THE SURILANA STORY

Aug 07

Ian and Angela in Peru
Ian and Angela in Peru

Well 2007 has been a time of change for Surilana with the blending of Australia’s two largest suri herds from Pinjarra and Surilana.

Ian and Angela Preuss, (formally from Pinjarra) have been breeding suris for over ten years. Pinjarra was one of the first studs in Australia to incorporate and build up the number of coloured suris (colours other than white) into the Australian herd. Jill Short (who established Surilana), was one of the pioneers in the Australian suri industry. She has been committed to increasing the quality of the Australian suri herd for many years. The emphasis at Surilana has been on high quality white suris. To this end, Jill has been involved in several Peruvian importations and has personally sourced suris in Peru on a few trips over her years in the industry. Jill has been privileged to acquire some suris from the Accoyo herd, which is recognised as breeding the highest quality alpacas in Peru. Don Julio Barreda, (who has recently died), devoted his life to the breeding of high quality alpaca in his Accoyo herd, high up in the Altipalnao in Peru. The Accoyo genetics at Surilana have had a significant impact on the Surilana and Australian herd suri.

In 2004, Jill, Ian and Angela, as well as two other Australian alpaca breeders embarked on a five week adventure around the high altiplano of Peru to source alpacas. The Altiplano in Peru is where the majority of alpaca breeders are situated and many parts of the Altiplano are well over 4,000 metres above sea level. As a result of the high altitude, the remoteness of the farms and the rough terrain, the sourcing of alpacas is more of an endurance event, rather than a holiday! However, even though the search for alpacas in Peru took us out of our comfort zone, it was well worth the adventure when we came across the quality stock which we were searching for. Peru is also a beautiful and amazing country and the people and culture in the remote areas are enchanting.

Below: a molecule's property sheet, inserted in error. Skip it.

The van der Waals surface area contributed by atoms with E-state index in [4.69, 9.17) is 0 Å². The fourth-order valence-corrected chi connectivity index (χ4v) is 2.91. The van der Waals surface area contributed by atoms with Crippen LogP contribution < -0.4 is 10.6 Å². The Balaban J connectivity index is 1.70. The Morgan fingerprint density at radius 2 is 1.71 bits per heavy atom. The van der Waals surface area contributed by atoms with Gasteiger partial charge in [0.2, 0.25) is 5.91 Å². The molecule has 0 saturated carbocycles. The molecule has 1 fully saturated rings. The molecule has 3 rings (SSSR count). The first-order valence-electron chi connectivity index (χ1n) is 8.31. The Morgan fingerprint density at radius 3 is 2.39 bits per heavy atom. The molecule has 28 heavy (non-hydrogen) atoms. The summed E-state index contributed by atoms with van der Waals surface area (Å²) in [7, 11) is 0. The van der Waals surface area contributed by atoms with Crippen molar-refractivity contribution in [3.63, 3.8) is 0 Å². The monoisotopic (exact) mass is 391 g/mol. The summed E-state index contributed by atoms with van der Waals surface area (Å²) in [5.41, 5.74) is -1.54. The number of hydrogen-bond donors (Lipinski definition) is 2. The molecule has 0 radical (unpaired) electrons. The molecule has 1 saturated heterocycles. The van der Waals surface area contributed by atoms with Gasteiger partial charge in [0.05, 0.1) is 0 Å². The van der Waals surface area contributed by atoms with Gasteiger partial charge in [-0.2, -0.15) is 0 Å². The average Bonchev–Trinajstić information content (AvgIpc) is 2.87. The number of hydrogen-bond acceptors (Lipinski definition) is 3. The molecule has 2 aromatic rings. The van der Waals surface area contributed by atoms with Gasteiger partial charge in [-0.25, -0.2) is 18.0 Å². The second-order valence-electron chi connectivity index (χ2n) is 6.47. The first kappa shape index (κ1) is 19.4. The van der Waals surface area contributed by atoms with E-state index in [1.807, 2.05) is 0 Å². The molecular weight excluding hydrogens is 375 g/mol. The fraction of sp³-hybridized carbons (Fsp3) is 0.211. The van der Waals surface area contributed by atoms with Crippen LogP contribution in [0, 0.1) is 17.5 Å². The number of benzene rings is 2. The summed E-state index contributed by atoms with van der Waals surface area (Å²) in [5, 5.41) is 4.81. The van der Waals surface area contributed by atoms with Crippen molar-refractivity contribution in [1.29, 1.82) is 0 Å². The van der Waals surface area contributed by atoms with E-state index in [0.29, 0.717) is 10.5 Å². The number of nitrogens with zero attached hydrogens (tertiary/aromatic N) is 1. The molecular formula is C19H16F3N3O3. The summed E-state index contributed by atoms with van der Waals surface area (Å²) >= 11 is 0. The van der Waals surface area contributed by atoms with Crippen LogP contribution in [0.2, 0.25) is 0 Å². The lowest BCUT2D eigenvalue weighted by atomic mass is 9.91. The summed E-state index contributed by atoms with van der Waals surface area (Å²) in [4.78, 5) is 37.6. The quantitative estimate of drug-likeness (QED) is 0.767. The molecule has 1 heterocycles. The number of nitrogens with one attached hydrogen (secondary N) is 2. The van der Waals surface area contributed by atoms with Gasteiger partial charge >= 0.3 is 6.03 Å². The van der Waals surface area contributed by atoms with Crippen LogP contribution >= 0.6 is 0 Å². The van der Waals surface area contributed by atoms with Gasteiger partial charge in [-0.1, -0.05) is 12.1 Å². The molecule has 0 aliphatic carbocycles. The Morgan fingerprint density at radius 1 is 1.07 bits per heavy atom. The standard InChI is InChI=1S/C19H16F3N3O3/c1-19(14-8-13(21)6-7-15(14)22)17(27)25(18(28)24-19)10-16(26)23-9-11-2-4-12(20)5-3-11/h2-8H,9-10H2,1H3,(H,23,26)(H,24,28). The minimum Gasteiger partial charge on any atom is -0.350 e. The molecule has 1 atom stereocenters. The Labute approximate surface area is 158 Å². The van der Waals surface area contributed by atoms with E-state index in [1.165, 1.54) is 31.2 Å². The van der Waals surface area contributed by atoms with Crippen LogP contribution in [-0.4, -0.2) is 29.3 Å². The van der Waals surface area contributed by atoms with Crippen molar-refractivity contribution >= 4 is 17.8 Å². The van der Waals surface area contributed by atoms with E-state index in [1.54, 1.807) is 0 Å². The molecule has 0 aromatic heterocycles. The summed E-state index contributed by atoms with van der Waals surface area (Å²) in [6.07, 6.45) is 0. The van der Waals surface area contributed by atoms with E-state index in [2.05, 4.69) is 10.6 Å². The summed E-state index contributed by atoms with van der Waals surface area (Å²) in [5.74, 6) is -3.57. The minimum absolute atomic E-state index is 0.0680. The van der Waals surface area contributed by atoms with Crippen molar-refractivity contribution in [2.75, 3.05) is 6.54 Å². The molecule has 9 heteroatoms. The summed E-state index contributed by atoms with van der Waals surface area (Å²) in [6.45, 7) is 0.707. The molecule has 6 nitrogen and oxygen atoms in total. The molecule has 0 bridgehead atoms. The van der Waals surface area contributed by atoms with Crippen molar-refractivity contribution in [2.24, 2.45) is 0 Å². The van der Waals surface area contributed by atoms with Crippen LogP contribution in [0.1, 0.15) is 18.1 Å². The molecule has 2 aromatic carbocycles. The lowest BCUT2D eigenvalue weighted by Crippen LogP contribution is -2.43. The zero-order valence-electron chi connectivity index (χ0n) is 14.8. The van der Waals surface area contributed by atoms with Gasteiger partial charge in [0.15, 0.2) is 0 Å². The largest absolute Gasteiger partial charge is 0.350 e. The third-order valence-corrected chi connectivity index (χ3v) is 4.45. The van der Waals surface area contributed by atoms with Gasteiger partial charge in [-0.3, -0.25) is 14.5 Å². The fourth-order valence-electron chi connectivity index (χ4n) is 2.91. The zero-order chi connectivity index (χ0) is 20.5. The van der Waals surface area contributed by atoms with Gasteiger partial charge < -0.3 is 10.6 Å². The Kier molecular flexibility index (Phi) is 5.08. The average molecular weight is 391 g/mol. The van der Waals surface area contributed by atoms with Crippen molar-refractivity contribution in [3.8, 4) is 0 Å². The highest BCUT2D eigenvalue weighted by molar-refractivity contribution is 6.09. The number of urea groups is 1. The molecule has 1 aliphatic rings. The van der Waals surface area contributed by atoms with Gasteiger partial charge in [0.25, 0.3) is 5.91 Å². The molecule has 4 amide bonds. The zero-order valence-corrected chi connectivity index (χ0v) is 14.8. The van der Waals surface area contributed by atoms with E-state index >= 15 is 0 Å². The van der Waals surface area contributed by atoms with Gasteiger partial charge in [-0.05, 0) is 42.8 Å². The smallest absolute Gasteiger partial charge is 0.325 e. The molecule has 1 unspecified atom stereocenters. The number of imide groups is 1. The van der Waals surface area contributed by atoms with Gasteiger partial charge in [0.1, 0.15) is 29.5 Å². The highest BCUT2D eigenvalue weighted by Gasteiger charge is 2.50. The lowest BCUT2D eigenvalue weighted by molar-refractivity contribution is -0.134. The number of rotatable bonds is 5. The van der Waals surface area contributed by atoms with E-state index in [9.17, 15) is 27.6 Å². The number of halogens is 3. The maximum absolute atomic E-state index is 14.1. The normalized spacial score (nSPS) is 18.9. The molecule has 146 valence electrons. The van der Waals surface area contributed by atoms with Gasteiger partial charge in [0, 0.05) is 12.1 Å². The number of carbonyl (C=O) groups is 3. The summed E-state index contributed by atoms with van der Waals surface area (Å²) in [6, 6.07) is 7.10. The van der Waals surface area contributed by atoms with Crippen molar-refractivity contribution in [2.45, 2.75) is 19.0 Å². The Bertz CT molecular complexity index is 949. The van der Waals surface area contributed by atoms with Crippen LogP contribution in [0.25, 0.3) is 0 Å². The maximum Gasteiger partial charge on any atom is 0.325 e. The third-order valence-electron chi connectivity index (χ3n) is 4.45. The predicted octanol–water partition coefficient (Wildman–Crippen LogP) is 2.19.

Surilana’s motto is “Setting The Suri Standard” and that is exactly what it has achieved in recent years. In the past three years, the Supreme Champion Suri at both the Melbourne Royal and Australian National Shows have either been owned by Surilana or bred from Surilana genetics. Jill has to be congratulated on her commitment and achievements in her suri breeding program, which has allowed Surilana to achieve such success. In 2006, after all her work in pioneering the suri industry in Australia and setting Surilana as the most prominent suri stud in Australia, Jill decided that it was time to relax.

Ian and Angela Preuss, who are equally passionate about suris, feel priviledged to be able to take over the reigns at Surilana. The combination of their own substantial suri herd, along with the existing Surilana suris has formed a significant suri herd, incorporating both whites and coloureds. Ian and Angela look forward to carrying the Surilana vision in to the future.


WHY BREED SURIS?

 

Weanling suris at Surilana
Weanling suris at Surilana